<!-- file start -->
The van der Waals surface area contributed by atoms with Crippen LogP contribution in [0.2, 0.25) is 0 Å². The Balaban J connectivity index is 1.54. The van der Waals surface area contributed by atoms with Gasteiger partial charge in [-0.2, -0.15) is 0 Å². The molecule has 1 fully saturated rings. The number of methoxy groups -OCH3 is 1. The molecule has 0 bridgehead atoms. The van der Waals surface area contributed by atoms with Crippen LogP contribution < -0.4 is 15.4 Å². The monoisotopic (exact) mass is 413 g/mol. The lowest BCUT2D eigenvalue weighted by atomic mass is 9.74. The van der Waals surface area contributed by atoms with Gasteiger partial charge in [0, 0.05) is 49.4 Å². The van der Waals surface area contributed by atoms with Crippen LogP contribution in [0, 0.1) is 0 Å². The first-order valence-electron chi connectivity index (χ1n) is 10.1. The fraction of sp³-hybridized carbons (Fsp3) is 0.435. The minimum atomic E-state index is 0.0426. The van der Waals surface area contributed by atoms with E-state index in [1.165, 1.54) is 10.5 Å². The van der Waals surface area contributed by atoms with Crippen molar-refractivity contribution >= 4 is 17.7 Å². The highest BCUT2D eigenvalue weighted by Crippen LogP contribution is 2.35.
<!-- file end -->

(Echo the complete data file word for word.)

The van der Waals surface area contributed by atoms with Crippen LogP contribution in [0.2, 0.25) is 0 Å². The Balaban J connectivity index is 1.54. The van der Waals surface area contributed by atoms with Gasteiger partial charge in [-0.2, -0.15) is 0 Å². The molecule has 1 fully saturated rings. The number of methoxy groups -OCH3 is 1. The molecule has 0 bridgehead atoms. The van der Waals surface area contributed by atoms with Crippen LogP contribution < -0.4 is 15.4 Å². The monoisotopic (exact) mass is 413 g/mol. The lowest BCUT2D eigenvalue weighted by atomic mass is 9.74. The van der Waals surface area contributed by atoms with Gasteiger partial charge in [0, 0.05) is 49.4 Å². The van der Waals surface area contributed by atoms with Crippen LogP contribution in [0, 0.1) is 0 Å². The first-order valence-electron chi connectivity index (χ1n) is 10.1. The fraction of sp³-hybridized carbons (Fsp3) is 0.435. The minimum atomic E-state index is 0.0426. The van der Waals surface area contributed by atoms with E-state index in [1.165, 1.54) is 10.5 Å². The van der Waals surface area contributed by atoms with Crippen molar-refractivity contribution >= 4 is 17.7 Å². The highest BCUT2D eigenvalue weighted by Crippen LogP contribution is 2.35.